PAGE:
Cranberries aren’t just for Thanksgiving. More imporatnly, they aren’t just frozen and in a sauce. We can thank Native Americans ingenuuity for developing the versatility of this sour berry as it was a mainstay in theire diet and life.
Cree boiled the fruit and used it to dye porcupine quills for clothing and jewelry. Chippewa used cranberries as bait to trap the snowshoe hare. The leaves were used in teas, the fresh fruit was eaten as well as dried.
However, the most interesting to me is the energy bar they created called pemmican. “So vital was pemmican to the survival of fur traders and early settlers in Canada,” writesfood historian and cookbook author Jennifer McLagan, “that its supply sparked unrest between the Native Americans and the Europeans.” Responding to a food shortage in 1814, the governor of the Red River colony, Miles Macdonell, attempted to prohibit the export of pemmican by the Métis.
Cranberries were used as medicine by the Native Americans. It was used to fight scurvy and infections and it worked. They would grind the berries and use them as paste on top of the wounds for healing.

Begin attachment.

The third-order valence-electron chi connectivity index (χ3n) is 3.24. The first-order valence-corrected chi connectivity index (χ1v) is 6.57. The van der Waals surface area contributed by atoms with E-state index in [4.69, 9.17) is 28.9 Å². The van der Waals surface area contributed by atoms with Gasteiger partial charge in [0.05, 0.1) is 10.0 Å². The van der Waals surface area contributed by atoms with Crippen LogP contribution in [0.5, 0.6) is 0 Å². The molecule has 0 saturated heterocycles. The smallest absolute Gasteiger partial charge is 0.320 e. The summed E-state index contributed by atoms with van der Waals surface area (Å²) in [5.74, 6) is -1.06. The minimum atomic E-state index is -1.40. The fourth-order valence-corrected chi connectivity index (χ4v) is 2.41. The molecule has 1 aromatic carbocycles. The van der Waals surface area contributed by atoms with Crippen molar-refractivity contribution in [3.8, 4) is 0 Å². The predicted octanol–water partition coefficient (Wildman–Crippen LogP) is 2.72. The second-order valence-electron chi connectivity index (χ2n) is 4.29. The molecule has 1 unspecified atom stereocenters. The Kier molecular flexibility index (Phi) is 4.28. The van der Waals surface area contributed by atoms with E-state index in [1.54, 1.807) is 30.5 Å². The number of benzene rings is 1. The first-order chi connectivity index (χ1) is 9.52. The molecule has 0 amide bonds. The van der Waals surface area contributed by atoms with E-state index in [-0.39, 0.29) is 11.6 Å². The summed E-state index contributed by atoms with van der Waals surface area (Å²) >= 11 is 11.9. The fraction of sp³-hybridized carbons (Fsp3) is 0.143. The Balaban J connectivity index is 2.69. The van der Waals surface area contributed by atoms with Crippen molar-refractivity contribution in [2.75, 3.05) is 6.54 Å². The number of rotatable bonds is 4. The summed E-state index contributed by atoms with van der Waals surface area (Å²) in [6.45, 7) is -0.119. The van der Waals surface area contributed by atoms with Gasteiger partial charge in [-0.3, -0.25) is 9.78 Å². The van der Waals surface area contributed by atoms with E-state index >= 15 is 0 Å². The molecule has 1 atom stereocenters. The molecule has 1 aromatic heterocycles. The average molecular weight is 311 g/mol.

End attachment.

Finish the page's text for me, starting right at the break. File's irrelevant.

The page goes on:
Native to North America, cranberries grow on a vine. They do not grow in the water bogs we see on tv. Cranberries will float in water thus making it easier to harvest. It also protects them from heat and cold. The largest producer of cranberries in the U.S. is Wisconsin.
For the skin
Fast forward to today and chemists have found that cranberries are loaded with polyphenols. Polyphenols are naturally occurring compounds found fruits and vegetables. Polyphenols are helpful in addressing skin stressors such as pollution, sun damage etc. etc These polyphenols have an antioxidant effect on the skin, slowing down the process of our skin’s appearance of aging. Our eye balm is formulated with cranberry seed oil making it the perfect choice to diminish fine lines as well as hydrating the delicate eye area.